Obama Will Name Counterterror Chief Brennan as CIA Director
Vietor said the nomination of Brennan would come today at the same event where the president names former U.S. Senator Chuck Hagel as his choice for defense secretary. The announcement is scheduled for 1 p.m.
Brennan, 57, has deep roots in the CIA, having worked for decades in its collection, covert action and analytic units. He was a CIA station chief in Saudi Arabia and served as deputy executive director of the agency under President George W. Bush. He has conducted the daily security briefing for Obama for the past four years.
As deputy national security adviser for homeland security and counterterrorism, Brennan helped plan and advise in the killing of Osama bin Laden. An expert on the Middle East, he has overseen the efforts to destroy al Qaeda’s affiliates in such places as Somalia and navigate the challenges of the Arab Spring uprising.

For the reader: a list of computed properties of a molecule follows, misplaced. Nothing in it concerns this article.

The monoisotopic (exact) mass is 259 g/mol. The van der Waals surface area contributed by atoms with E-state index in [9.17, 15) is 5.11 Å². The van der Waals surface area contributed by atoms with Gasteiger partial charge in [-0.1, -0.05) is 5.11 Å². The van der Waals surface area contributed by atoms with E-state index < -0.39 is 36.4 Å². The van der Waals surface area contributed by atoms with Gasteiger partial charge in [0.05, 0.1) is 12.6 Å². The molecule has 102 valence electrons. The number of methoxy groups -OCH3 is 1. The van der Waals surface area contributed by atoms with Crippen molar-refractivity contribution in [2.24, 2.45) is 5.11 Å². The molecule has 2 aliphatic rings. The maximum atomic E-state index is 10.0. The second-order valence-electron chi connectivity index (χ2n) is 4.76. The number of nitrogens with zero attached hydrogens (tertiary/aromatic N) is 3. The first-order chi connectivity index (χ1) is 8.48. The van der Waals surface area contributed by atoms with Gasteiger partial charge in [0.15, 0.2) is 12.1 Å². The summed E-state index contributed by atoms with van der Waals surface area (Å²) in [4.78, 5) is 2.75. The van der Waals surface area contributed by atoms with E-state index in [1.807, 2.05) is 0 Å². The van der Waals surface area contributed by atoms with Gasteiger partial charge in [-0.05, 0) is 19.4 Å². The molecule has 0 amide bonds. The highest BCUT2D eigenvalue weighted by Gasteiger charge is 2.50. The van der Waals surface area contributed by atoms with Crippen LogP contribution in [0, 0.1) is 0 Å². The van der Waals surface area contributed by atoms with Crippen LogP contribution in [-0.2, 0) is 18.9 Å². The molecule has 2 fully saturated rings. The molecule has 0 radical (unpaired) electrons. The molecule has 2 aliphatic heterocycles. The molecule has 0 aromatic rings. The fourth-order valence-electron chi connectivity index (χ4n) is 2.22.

“For four years, he has seen the president every day, and been by his side for some of his toughest decisions, including the decision to launch the bin Laden raid,” according to a White House statement, and he is as close to Obama as any member of the White House national security team.
Within the U.S., Brennan has been responsible for homeland security, boosting aviation screening and refining terrorist watch lists, and has supervised the government’s response to a wide variety of concerns, such as tornadoes, cyber threats and Hurricane Sandy.
Brennan was with the CIA in various positions from 1980 to 2005. Before joining the White House national security staff, he was president and chief executive of the Analysis Corporation of McLean, Virginia, from 2005 to 2008.
Widely seen as the front-runner to head the agency at the start of Obama’s first term, he withdrew his name from consideration after Democratic activists expressed concerns over his ties to the agency’s “enhanced interrogation” tactics employed in the Bush administration.
In an October 2008 interview, Brennan, who has served under presidents of both parties, said he opposes waterboarding, or simulated drowning, and any other interrogation practices that used torture. The CIA was criticized for using waterboarding on three terrorist suspects and has since discontinued the practice.
To contact the reporter on this story: Roger Runningen in Washington at email@example.com